Step 3:
Once you have listed all the devices you must identify all of the software related to each. The first piece of software that must be identified is the operating system of the device. Every device will have some type of operating system including the telecommunication devices and appliances. Using the spreadsheet first created in step 1 update it to reflect the operating system for each device.

After you have completed capturing the operating system information you should then capture any other application running on each device and capture that information on the spreadsheet as well.

Step 4:
Once you have completed step 3 you should have all the raw technology information you need to perform your assessment but prior to performing your analysis you must first cross reference all the information gathered in steps 1 through 3 with the functions and purposes you identified in Part I of “assessing your perimeter” marking the first sanity check of our exercise.

A few notes to consider when mapping devices and software to the functions and purposes:

  1. Start by mapping the end points to the functions and purposes.
  2. It is ok to map end points to multiple functions and purposes.
  3. It is ok to map a device to more than one function and purpose.
  4. It is ok to map a piece of software to more than one function and purpose.
  5. If you can not map any endpoint(s) or device(s) to a function or purpose either you are not supporting that function or purpose or you are missing an end point and devices.
  6. If you can not map any software to a function or purpose either you are not supporting that function or purpose or you are missing some software.
  7. If you can not find a purpose of function for a piece of software you are either missing a function or purpose or the function or purpose of the software is no longer required. (This is probably more common than you might think)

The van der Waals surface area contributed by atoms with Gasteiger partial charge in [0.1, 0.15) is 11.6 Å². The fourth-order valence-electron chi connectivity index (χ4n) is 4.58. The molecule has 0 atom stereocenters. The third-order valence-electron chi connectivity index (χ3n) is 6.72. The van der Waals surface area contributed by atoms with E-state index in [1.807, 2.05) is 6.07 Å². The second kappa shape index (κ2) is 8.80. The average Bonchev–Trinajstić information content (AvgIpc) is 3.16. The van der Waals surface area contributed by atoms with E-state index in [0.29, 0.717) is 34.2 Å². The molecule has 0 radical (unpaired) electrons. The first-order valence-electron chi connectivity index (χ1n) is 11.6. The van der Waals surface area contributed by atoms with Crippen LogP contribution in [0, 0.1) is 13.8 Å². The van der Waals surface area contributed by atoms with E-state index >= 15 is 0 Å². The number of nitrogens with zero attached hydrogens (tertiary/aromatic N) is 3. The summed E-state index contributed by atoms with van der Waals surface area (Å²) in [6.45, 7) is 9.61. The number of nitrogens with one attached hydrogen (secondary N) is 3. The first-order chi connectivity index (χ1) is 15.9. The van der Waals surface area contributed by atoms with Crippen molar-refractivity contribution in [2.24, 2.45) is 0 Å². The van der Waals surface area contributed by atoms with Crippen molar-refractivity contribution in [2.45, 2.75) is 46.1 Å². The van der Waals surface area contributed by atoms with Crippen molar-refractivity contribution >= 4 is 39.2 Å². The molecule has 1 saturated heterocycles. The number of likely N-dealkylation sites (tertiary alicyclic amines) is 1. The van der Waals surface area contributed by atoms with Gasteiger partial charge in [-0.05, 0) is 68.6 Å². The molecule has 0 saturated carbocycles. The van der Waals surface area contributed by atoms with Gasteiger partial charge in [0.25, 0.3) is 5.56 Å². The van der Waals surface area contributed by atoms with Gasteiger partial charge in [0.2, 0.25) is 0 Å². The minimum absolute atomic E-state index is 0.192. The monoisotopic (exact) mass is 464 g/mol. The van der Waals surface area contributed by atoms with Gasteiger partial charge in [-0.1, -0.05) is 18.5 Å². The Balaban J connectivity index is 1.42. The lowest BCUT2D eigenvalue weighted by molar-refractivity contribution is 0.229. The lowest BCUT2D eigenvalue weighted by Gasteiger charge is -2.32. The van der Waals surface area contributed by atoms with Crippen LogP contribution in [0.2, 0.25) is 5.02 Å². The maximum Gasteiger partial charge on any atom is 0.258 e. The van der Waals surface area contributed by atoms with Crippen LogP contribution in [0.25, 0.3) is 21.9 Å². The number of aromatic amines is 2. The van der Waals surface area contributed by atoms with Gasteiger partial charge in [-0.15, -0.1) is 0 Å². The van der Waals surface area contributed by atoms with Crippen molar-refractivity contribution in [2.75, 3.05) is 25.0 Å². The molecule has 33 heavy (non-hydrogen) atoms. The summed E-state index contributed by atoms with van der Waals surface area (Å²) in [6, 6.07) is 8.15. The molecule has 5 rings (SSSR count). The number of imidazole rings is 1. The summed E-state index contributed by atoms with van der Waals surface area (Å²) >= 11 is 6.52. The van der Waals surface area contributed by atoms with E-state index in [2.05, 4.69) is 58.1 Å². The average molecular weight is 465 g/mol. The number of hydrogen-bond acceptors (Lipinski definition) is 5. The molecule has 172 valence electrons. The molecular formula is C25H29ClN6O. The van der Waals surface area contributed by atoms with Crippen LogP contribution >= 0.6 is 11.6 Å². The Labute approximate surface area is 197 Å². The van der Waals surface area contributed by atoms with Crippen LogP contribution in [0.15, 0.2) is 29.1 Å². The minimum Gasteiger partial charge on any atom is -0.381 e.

8. If you can not find a purpose of function for an endpoint(s) and/or device(s) you are either missing a function or purpose or the function or purpose of the endpoint(s) and/or /devices(s) is no longer required. (This is probably more common than you might think)

At this point it is probably a good idea to review your spreadsheet with the network architect (or someone else in your organization that may be suited to assist) to make sure you are capturing the information completely, accurately and have mapped everything effectively. Please make sure you review your list of unmatched components with the architect as well as the architect may be able to fill in the blanks.

Step 5:
Once you have confirmed your information with a trusted source you can finally begin your analysis. For this step you will be required to refer to your organization’s security and operational standards. If you do not have security and operational standards then refer to Part III of this series. If you do have these standards your analysis should consist of the following:

Level I by End point

  1. Validation that each device within this endpoint is configured based on the organization’s security and operational standards.
  2. Validation that the architecture does not permit bypassing firewall to enter internal network.
  3. Validation that all applications are at the proper version levels as per organization’s security and operational standards.